Following this link ... https://www.fender.com/en-US/electri...rs/telecaster/ ... I can see there are currently 56 Strat models and 45 Teles, and I can't be bothered to check each one, but I bet all but maybe one has scale length 25 1/2". You can make a similar observation about Gibsons (except the odd L-5 etc). It would be so easy to offer more variety in scale length -- heck, with 101 Strat/Tele models they must scratch their heads to come up with some distinctions. But they don't do this
    Fender has linked scale to individual models for some reason or other. You want 24" then here are your duo sonics and mustangs

    You want 24.75" .. No no .. That is the forbidden Gibson scale (No quite true .. They had that Telesonic a while back with a 24.75" scale and gretch style single coils)

  11. #35

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    Besides Anthony Wilson and James Blood Ulmer I can't think of any recording/touring guitarist who actually and regularly used a Byrdland model in the past 20/30 years but surely I missed and overlooked some. Having owned 2 in my time I pretty much spot them easily due to their peculiar geometry but I could never attempt to discern a shortscale archtop by listening alone - as I mentioned before, Mr. Wilson has a great tone, taste and finesse - absolutely regardless of his choice of axe ....
    Re the Byrdland's less fancy sister, the ES-350T : I remember some very old photos of Clapton playing one, the young Chuck Berry of course (but not during his later years where he pretty much exclusively played an ES-355) , Danny Gatton and besides them I can't think of anyone else. Educate me !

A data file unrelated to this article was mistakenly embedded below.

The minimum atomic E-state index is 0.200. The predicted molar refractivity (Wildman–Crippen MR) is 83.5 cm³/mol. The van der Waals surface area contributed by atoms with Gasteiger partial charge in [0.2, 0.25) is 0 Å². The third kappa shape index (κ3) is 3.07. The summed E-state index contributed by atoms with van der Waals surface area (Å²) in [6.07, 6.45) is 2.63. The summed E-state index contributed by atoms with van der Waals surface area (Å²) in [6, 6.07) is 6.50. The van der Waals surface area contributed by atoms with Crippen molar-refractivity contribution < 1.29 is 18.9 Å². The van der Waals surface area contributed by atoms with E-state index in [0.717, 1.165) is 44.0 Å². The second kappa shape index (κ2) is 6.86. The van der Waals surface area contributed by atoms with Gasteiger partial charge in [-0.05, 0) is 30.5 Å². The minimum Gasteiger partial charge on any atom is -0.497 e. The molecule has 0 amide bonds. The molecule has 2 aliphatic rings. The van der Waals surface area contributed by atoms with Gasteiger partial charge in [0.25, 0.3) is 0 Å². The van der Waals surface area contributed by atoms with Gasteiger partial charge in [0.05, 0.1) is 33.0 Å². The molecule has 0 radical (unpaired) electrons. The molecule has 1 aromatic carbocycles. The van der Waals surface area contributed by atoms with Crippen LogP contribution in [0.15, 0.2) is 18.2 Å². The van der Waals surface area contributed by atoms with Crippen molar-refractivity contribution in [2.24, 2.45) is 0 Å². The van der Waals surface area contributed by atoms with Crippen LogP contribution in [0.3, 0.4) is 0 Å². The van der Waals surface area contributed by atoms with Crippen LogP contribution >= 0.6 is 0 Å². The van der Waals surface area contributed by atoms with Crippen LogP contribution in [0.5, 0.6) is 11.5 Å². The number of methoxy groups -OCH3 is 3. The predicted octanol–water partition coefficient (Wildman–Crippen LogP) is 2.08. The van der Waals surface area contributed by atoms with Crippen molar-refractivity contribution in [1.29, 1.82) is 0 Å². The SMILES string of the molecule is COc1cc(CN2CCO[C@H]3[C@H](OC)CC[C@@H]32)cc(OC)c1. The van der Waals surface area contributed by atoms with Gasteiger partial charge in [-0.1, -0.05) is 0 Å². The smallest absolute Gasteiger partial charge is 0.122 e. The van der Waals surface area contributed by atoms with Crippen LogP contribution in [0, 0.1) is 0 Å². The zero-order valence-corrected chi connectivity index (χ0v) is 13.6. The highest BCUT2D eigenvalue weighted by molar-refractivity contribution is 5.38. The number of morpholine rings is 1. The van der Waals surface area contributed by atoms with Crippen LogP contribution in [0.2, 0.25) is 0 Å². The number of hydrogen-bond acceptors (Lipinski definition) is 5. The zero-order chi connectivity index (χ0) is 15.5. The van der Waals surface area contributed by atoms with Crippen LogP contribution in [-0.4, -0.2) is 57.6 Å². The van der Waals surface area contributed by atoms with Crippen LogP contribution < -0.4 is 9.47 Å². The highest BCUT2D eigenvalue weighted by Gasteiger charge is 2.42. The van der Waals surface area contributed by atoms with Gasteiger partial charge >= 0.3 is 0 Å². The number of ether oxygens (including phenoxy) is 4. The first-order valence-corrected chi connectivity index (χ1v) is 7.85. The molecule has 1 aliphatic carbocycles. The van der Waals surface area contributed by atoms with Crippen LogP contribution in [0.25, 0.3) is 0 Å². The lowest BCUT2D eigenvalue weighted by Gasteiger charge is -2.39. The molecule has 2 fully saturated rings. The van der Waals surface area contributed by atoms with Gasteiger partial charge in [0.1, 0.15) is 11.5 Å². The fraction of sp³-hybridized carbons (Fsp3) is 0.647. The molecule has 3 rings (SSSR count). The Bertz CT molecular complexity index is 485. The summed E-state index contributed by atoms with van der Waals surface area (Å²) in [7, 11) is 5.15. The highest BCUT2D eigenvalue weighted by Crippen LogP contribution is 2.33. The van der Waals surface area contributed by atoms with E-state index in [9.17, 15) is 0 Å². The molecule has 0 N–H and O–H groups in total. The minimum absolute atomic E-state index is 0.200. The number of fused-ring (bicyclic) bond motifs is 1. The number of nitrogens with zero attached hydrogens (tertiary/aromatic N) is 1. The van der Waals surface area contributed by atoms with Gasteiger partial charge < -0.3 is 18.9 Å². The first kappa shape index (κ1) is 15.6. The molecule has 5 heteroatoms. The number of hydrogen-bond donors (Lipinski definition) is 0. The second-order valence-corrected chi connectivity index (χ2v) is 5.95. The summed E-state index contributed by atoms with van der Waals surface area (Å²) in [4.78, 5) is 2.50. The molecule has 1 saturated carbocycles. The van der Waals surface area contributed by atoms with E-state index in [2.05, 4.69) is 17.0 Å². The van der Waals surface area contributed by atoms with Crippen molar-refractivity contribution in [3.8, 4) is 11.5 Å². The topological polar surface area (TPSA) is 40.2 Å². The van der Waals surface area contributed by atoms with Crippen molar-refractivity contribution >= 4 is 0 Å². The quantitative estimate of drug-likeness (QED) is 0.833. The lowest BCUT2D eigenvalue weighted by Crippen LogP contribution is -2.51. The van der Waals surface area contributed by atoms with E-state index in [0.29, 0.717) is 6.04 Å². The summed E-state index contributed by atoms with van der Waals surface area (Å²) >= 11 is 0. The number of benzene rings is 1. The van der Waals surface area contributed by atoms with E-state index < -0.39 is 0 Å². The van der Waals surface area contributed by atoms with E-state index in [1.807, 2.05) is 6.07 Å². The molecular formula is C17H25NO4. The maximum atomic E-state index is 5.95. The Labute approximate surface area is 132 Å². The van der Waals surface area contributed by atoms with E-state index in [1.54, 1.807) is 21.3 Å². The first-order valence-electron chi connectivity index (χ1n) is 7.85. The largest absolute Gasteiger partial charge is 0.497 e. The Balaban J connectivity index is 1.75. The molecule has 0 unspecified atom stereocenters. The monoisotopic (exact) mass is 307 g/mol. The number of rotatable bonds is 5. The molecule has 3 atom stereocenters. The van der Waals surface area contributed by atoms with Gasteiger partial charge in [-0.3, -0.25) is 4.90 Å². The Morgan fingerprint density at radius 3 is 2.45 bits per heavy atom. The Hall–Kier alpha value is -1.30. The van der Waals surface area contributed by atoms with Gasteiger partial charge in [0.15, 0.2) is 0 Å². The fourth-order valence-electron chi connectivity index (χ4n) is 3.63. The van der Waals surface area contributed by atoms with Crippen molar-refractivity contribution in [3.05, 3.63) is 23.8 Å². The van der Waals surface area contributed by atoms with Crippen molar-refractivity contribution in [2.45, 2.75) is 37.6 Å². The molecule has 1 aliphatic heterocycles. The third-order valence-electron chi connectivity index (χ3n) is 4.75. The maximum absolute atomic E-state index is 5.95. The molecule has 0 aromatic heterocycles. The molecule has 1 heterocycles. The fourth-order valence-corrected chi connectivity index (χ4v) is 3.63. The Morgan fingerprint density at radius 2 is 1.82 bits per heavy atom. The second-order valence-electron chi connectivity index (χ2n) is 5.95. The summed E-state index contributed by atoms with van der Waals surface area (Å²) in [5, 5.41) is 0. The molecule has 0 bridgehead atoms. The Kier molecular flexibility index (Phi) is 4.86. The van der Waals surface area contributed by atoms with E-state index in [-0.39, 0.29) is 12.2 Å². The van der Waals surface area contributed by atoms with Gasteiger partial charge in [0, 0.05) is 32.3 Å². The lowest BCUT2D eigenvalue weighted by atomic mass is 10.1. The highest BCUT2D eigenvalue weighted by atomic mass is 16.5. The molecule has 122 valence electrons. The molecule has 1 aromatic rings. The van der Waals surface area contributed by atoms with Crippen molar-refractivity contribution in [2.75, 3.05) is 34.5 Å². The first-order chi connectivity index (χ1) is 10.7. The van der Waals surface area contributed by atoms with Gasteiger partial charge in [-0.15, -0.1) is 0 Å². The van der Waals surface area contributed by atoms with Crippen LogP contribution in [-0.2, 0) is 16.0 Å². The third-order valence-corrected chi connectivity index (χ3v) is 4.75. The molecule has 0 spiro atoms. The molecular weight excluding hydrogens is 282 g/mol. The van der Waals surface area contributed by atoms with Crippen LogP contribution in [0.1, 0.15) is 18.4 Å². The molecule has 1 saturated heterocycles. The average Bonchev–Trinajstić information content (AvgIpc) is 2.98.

Listen closely and you'll hear him hitting the pickup with his pick - the short neck pushes the front pickup further back towards the middle of the body and when you have normal/long-ish arms your picking hand comes very close to that pickup ..... what I experienced too.
    Last edited by gitman; 10-18-2021 at 08:17 AM.

  12. #36

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    Yeee haw



  13. #37

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    there's always this guy.....


  14. #38

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    The 24 1/8 scale with a 1 23/32 nut on my Taylor GT flat top has become my favorite neck. The slight V shape compound neck carve is quite different from any other Taylor I’ve picked up.

  15. #39

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    One of my early guitar heroes, studio master, David T. Walker played a Byrdland for much of his early career.

    His picking style had his right hand hovering over the neck pickup and the end of the neck. He never seemed to have issues with its scale.

    David T. Walker | Discography | Discogs


  16. #40

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    I own a Guild Brian May Red Special. It has a 1 3/4" nut width and a 24" scale. I like the 1 3/4" nut width but above the 10th fret it is too cramped for my large hands. As far a tone goes, Anthony Wilson's tone on his Trio recording Our Gang is a tone I strive for in all my guitars.

  17. #41

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    Yeah, the neck pickup placement can be an issue. It sits right where I like to pick so I try to aim fore or aft to avoid it. Maybe that's why it's canted? I've always avoided three pickup guitars for this reason, but it isn't really a problem, much less a deal breaker.

    A skinny nut would be a deal breaker, though. 1 5/8" is manageable in most cases but really not my preference, but any less than that is just trash.

    And if you're a capo guy, you're going to run out of space much faster. That shouldn't come to you as a surprise, but be aware. Cutaway or not, you're going to run out of frets and they are going to be closer together which might complicate cowboy chords up the next, but it obviously makes other voicings easier.

    Like with anything, if you understand it and play to its (considerable) strengths, you'll be very happy. If you sit there and wonder why it doesn't want to do what other sized guitars do, that's on you. It really isn't meant for everyone.